"I'd like to sign out Jamin," I told the student assistant.
It was mid April 2010 and I was at my son's middle school to pick him up on our way to a Seattle Mariners game.
The assistant smiled, said nothing, and pointed to a clipboard. Then she wrote a note to another student in my view that said, "Please get Jamin. His mom is here to pick him up." The note runner said nothing and headed to the classrooms.
Then the assistant picked up the pen again, met my eyes and wrote:
I am not speaking because I am participating in the Day of Silence.
Chills ran up my arms and spontaneously my eyes watered. I suddenly remembered the significance of the day, "Thank you," I said, "and good for you."
Jamin, then a seventh grader, had considered participating in the Day of Silence, but he knew that being silent at the rare opportunity to see professional baseball on a school night wasn't for him.
"If I can't do it all day it would be kind of cheating so I don't want to do it. I can do it next year."
2011 marks the 15th annual day of silence on April 15th. The website asks, "What are you going to do to end the silence?" On tax day, thousands of students will be silent to bring attention to anti LGBT (lesbian, gay, bi-sexual, and transgender) name-calling, bullying, and harassment in schools.
Even though Jamin did not participate last year, several students used the occasion to harass their peers.
"Are you silent today?" a kid sneered, taking in my son's long curly hair.
"No, but I support gay rights," my son said back.
"You do know gay sex is like dry cereal, right?" the kid spat.
As my son retold the story he mused, "Now there were several things I could've said like 'Well, how would you know?' or 'I happen to like dry cereal.' But I said nothing."
"I wonder what he said to the kids who were silent?" My question was left hanging between us.
Both my sixth-grader daughter, Maya, and Jamin plan to participate this year. They have a personal connection to these rights. They have a beloved family member who has been called names, bullied, and harassed because he loves men, not women. At age five, he didn't like to play trucks; he liked Strawberry Shortcake and wearing purple. He has an unmistakable high-pitched infectious giggle. With immediate family he's out, but other co-workers and extended family often chide him, "Why don't you have a girlfriend yet?" My kids grew up with the belief that everyone deserves love; everyone deserves to partner with whomever they choose and the rights inherent in that partnership; everyone deserves to be left alone regarding these decisions.
We attend a church that acknowledges the "inherent worth and dignity of all people" and explicitly includes LGBTQI (lesbian, gay, bisexual, transgender, queer, questioning and intersex). We signed the petition for Standing on the Side of Love calling for an end to fear, hate, and harassment. Yet having those beliefs in our home and at our church are easy; having those beliefs at school -- middle school -- is quite different.
"Do you anticipate some push back for participating this year?" I asked my kids.
"Yeah," my son said, "there will probably be a jerk or two."
"My friends won't tease me," Maya said, "but my 'friends' might." Her air quotations around the second "friends" suggested those kids who were technically friends because they sat together at lunch, but would take any opportunity to say something mean.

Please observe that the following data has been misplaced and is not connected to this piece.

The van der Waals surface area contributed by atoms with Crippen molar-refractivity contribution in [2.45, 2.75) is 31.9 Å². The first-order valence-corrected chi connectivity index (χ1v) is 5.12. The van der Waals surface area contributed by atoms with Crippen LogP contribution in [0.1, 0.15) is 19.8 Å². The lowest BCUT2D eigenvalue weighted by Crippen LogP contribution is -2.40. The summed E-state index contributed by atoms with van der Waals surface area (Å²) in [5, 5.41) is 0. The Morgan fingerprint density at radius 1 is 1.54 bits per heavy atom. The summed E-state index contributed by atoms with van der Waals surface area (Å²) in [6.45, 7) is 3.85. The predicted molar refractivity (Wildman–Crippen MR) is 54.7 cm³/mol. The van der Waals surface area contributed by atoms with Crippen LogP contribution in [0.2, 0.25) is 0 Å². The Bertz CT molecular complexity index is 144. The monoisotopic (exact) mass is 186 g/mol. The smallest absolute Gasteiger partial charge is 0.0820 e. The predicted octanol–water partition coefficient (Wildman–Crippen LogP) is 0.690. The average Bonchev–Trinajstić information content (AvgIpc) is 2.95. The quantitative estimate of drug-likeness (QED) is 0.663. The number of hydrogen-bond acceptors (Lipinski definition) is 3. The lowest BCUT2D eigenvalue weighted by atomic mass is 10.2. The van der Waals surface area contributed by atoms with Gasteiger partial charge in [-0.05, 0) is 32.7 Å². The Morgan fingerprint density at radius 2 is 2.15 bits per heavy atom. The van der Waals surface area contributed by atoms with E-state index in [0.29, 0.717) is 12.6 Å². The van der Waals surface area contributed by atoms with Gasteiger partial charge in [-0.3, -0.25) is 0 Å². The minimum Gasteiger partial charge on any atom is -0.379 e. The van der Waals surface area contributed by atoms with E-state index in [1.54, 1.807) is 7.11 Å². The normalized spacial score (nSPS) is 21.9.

"I'll probably catch grief from boys," predicted her big brother, "but Maya might get it from both boys and girls."
"Do you think you might be targeted more because of your long hair?" I asked my son, "because you already look different than our society's stereotypical male?"
He stopped for a moment, "I'd never really thought of that, but maybe."
"What about any teachers who don't agree with your beliefs?"
Jamin and Maya both looked surprised and commented that they couldn't imagine that happening with any of their teachers.
"One of my teachers spoke about why she was supporting the kids participating. She talked about blinders and having a fixed point of belief like we've had in many instances in history. She said, 'While some of you may find reason to believe that gay people should have limited rights, I believe they should have access to the same rights that all of us enjoy,'" said Jamin.
Then Maya looked perplexed. "I really don't want to get teased," she said. "Our school is pretty accepting, but there are always those kids. But I suppose that's kind of the point, isn't it? That me feeling uncomfortable one day is how some kids feel every day? Gay rights are a big deal, but I worry about those girls who are overly dramatic drawing attention to me. Plus, how would I not talk during class? I'm the kid who raises her hand a lot. A lot of people will notice that I'm not talking. Do you think I'd have to bring pounds of sticky notes to write on?"
A lot of people will notice that I'm-not-talking is the power of the Day of Silence. The concept of protesting by not-doing strikes me as Taoist in nature. One of my favorite passages from the Tao Te Ching goes:
We shape clay into a pot,
But it is the emptiness inside
that holds whatever we want.
There is a middle-schooler inside of me wishing I could participate with them this April and hoping it's an experience that will encourage more opportunities to stand up (or become still) for what you believe in. What am I going to do to end the silence? Inspired by Lao Tzu, the father of Taoism, I quietly play with text:
Our voices say words
But it is the non-action, the silence
That is so loud.